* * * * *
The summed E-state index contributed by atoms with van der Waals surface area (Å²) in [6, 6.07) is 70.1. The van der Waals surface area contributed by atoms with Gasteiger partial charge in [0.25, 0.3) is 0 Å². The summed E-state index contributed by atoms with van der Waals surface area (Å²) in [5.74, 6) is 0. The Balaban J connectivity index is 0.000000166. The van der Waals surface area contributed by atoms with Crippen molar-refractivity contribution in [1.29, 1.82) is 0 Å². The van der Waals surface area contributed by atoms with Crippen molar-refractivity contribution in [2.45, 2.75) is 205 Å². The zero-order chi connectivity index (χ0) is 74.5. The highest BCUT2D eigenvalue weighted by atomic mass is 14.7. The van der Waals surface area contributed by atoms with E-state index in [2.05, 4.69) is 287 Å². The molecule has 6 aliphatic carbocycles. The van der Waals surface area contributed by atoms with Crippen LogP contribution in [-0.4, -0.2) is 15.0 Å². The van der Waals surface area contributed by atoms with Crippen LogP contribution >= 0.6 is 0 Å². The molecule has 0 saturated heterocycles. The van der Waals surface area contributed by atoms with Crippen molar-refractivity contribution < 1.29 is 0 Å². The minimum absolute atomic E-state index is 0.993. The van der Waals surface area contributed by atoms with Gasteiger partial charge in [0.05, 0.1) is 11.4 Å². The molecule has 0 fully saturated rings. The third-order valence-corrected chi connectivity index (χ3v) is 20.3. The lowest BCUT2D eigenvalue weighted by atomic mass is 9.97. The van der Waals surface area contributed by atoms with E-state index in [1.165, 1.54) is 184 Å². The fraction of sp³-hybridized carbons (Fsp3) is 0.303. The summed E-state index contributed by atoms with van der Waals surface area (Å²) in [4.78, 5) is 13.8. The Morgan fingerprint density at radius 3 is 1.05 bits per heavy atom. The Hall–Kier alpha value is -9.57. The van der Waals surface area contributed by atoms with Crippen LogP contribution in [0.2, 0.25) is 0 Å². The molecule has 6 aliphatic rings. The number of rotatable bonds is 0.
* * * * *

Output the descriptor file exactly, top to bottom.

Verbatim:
The summed E-state index contributed by atoms with van der Waals surface area (Å²) in [6, 6.07) is 70.1. The van der Waals surface area contributed by atoms with Gasteiger partial charge in [0.25, 0.3) is 0 Å². The summed E-state index contributed by atoms with van der Waals surface area (Å²) in [5.74, 6) is 0. The Balaban J connectivity index is 0.000000166. The van der Waals surface area contributed by atoms with Crippen molar-refractivity contribution in [1.29, 1.82) is 0 Å². The van der Waals surface area contributed by atoms with Crippen molar-refractivity contribution in [2.45, 2.75) is 205 Å². The zero-order chi connectivity index (χ0) is 74.5. The highest BCUT2D eigenvalue weighted by atomic mass is 14.7. The van der Waals surface area contributed by atoms with E-state index in [2.05, 4.69) is 287 Å². The molecule has 6 aliphatic carbocycles. The van der Waals surface area contributed by atoms with Crippen LogP contribution in [-0.4, -0.2) is 15.0 Å². The van der Waals surface area contributed by atoms with Crippen LogP contribution >= 0.6 is 0 Å². The molecule has 0 saturated heterocycles. The van der Waals surface area contributed by atoms with Crippen molar-refractivity contribution < 1.29 is 0 Å². The minimum absolute atomic E-state index is 0.993. The van der Waals surface area contributed by atoms with Gasteiger partial charge in [0.05, 0.1) is 11.4 Å². The molecule has 0 fully saturated rings. The third-order valence-corrected chi connectivity index (χ3v) is 20.3. The lowest BCUT2D eigenvalue weighted by atomic mass is 9.97. The van der Waals surface area contributed by atoms with E-state index in [1.165, 1.54) is 184 Å². The fraction of sp³-hybridized carbons (Fsp3) is 0.303. The summed E-state index contributed by atoms with van der Waals surface area (Å²) in [4.78, 5) is 13.8. The Morgan fingerprint density at radius 3 is 1.05 bits per heavy atom. The Hall–Kier alpha value is -9.57. The van der Waals surface area contributed by atoms with Crippen LogP contribution in [0.2, 0.25) is 0 Å². The molecule has 6 aliphatic rings. The number of rotatable bonds is 0.